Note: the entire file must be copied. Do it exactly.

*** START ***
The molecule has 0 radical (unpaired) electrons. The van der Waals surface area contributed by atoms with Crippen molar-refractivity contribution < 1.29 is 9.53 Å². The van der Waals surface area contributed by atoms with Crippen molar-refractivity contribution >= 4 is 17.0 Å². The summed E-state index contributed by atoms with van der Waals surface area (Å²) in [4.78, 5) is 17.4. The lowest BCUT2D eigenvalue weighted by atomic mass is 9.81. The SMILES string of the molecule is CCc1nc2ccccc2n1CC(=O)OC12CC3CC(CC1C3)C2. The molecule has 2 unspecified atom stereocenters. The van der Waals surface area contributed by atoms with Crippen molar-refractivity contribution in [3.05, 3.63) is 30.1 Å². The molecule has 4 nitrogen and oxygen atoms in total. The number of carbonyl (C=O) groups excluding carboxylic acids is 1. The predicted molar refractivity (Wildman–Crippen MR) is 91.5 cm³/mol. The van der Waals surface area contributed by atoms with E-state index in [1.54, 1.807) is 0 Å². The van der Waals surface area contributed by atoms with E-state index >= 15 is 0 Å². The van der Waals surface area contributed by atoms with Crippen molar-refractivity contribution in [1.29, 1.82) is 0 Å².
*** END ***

The molecule has 0 radical (unpaired) electrons. The van der Waals surface area contributed by atoms with Crippen molar-refractivity contribution < 1.29 is 9.53 Å². The van der Waals surface area contributed by atoms with Crippen molar-refractivity contribution >= 4 is 17.0 Å². The summed E-state index contributed by atoms with van der Waals surface area (Å²) in [4.78, 5) is 17.4. The lowest BCUT2D eigenvalue weighted by atomic mass is 9.81. The SMILES string of the molecule is CCc1nc2ccccc2n1CC(=O)OC12CC3CC(CC1C3)C2. The molecule has 2 unspecified atom stereocenters. The van der Waals surface area contributed by atoms with Crippen molar-refractivity contribution in [3.05, 3.63) is 30.1 Å². The molecule has 4 nitrogen and oxygen atoms in total. The number of carbonyl (C=O) groups excluding carboxylic acids is 1. The predicted molar refractivity (Wildman–Crippen MR) is 91.5 cm³/mol. The van der Waals surface area contributed by atoms with E-state index in [1.54, 1.807) is 0 Å². The van der Waals surface area contributed by atoms with E-state index >= 15 is 0 Å². The van der Waals surface area contributed by atoms with Crippen molar-refractivity contribution in [1.29, 1.82) is 0 Å².